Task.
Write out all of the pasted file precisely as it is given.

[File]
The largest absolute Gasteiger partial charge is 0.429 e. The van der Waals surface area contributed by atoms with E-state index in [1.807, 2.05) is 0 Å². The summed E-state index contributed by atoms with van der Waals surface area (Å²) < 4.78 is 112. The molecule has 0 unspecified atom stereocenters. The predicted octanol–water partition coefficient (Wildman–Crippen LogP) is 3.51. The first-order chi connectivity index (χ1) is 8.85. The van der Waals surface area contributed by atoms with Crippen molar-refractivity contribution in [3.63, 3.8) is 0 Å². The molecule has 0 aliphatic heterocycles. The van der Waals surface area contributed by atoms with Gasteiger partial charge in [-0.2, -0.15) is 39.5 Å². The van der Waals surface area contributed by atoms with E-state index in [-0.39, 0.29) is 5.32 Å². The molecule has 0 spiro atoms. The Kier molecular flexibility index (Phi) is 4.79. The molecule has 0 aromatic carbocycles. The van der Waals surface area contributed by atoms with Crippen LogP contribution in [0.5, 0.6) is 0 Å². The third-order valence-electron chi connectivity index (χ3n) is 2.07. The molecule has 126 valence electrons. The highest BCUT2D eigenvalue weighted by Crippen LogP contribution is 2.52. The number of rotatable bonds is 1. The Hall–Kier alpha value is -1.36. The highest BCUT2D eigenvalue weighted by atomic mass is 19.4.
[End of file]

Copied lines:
The largest absolute Gasteiger partial charge is 0.429 e. The van der Waals surface area contributed by atoms with E-state index in [1.807, 2.05) is 0 Å². The summed E-state index contributed by atoms with van der Waals surface area (Å²) < 4.78 is 112. The molecule has 0 unspecified atom stereocenters. The predicted octanol–water partition coefficient (Wildman–Crippen LogP) is 3.51. The first-order chi connectivity index (χ1) is 8.85. The van der Waals surface area contributed by atoms with Crippen molar-refractivity contribution in [3.63, 3.8) is 0 Å². The molecule has 0 aliphatic heterocycles. The van der Waals surface area contributed by atoms with Gasteiger partial charge in [-0.2, -0.15) is 39.5 Å². The van der Waals surface area contributed by atoms with E-state index in [-0.39, 0.29) is 5.32 Å². The molecule has 0 spiro atoms. The Kier molecular flexibility index (Phi) is 4.79. The molecule has 0 aromatic carbocycles. The van der Waals surface area contributed by atoms with Crippen LogP contribution in [0.5, 0.6) is 0 Å². The third-order valence-electron chi connectivity index (χ3n) is 2.07. The molecule has 126 valence electrons. The highest BCUT2D eigenvalue weighted by Crippen LogP contribution is 2.52. The number of rotatable bonds is 1. The Hall–Kier alpha value is -1.36. The highest BCUT2D eigenvalue weighted by atomic mass is 19.4.